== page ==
Seven shortcuts to daily bliss

The ancient yogis were right: Set a good tone first thing in the morning and you will float through the day.

by Meryl Davids Landau — 

Sure, the ancient yogis found inner bliss by practicing their yoga poses and sitting on their cushions for hours on end. But we live in the real world — frequently too busy treading water to spare that kind of time.

Fortunately, after digesting tons of spiritual books, attending myriad workshops and then experimenting with what works for me, I have created my own Reader’s Digest-like shortcut to daily bliss. To connect to your elevated, inner self, try (as best as you can) to sprinkle these simple steps throughout your day:

1. Sing in the shower — The ancient yogis were right: Set a good tone first thing in the morning, and you will float through the day. But since I cannot drag myself out of bed early enough to meditate, my solution is to sing in the shower.

Rather than fixate on problems and to-do lists, I send my thoughts skyward via song. I learned this technique from a healthy and joyful 99-year-old man whom, I am convinced, got that way because he belts out “Oh, What a Beautiful Morning” with every shampoo. I prefer Natasha Bedingfield’s “Unwritten.”

2. Listen for the bird chirp (or the dog bark) — Several years ago, I read the old Aldous Huxley novel, Island, where the mynah birds on his utopian Pala constantly shout, “Attention, attention!” to remind the natives that the here-and-now is most important.

I decided to use the occasional chirping of the birds outside my south Florida window as my own prompt to pause. I stop and take a long, deep breath, and am immediately pulled into the present moment — the only place we can access our higher selves. If you do not have regularly cacophonous fowls, any vocal animal or even a neighbor’s crying baby are equally wonderful cues.

3. Stop whining — The biggest problem with our chronic complaints is that they keep the mind fixated on what is wrong instead of on the higher vibration or the fabulous things that are working.

Next time you are ready to criticize or complain, stop and ask, “What is this unhappy situation making me desire?” Then turn your whole focus to that.

4. Stretch your arms up — As a longtime, big-time fan of yoga, I know the value of sneaking even a couple of poses into the day. The stretches make you feel great physically and, equally important, they expand your mind.

My favorite micro-session when I cannot do a full class is boat pose, aka Superman, which is a full forward bend and a half spinal twist. (If you are at your desk: raise your arms, arch backward and hold a minute; fold forward down to your ankles for another minute; then twist around to the right side, then the left.)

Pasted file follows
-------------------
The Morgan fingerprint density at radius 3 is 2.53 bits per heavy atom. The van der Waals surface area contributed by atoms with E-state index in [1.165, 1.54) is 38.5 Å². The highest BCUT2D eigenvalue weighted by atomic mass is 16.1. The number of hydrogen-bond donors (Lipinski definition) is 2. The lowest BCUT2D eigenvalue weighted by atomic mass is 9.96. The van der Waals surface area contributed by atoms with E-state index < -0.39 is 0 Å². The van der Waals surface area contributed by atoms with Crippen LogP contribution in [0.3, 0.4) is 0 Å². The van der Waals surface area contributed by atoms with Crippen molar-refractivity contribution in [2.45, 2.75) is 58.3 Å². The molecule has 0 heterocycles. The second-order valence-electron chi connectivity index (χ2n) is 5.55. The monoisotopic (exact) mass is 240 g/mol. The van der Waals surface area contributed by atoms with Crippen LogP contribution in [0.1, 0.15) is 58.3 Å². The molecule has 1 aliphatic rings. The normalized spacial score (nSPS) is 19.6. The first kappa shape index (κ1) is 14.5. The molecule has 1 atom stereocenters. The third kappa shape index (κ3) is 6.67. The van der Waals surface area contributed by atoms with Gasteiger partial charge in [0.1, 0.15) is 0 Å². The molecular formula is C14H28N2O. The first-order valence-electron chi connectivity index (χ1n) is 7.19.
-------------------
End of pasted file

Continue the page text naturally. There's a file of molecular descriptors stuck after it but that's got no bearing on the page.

5. Sit on your rump — I am not talking about all those hours we spend on the computer. I am talking about meditation. Not necessarily the 15 to 30 minutes, twice-daily kind that experts recommend. (Definitely do that when you can. But I am talking shortcuts here.) Ten, or even five minutes once or twice anytime during the day is sufficient.

By focusing the mind on one thing (a word like “peace,” a sound like “om,” or the flicker of a candle), you are training it to release the worries from the past or fears about the future that prevent us from fully experiencing the present. I adore my 10-minute mini-meds and, more importantly, the way they spill into the rest of my day.

6. Fantasize — No, not about sex, although you are welcome to do that, too. Fantasize about what you want for your life.

The teachings about the law of attraction by Esther and Jerry Hicks make it clear that you manifest what you think about. I used to spend much of my day pondering things as they were (what the Hicks call “tell-it-like-it-is-itis”). But if our thoughts create, it behooves us to shift to those that make our hearts sing: the desired job, financial state, health status, dream trip, romantic partner and/or situation in the world. Ponder your desires in great detail until you feel enthusiasm stirring.

7. Kiss your pillow (and your partner, too) — Before going to bed each night, think about five people, events and/or objects you appreciate. Begin with the easiest: items right in your delicious bed (including your scrumptious pillow and, if someone is there, your mate).

How better to end your day than by connecting to your highest self — which, as pure love, always appreciates. You will drift off with ease and, more importantly, set a glorious vibration to wake up to tomorrow morning.


Meryl Davids Landau is the author of the new spiritual women’s novel, Downward Dog, Upward Fog. She has also written for many national magazines — including Reader’s Digest, Whole Living, Self, O — the Oprah magazine and more.


Reprinted from AZNetNews, Volume 30, Number 3, June/July 2011.


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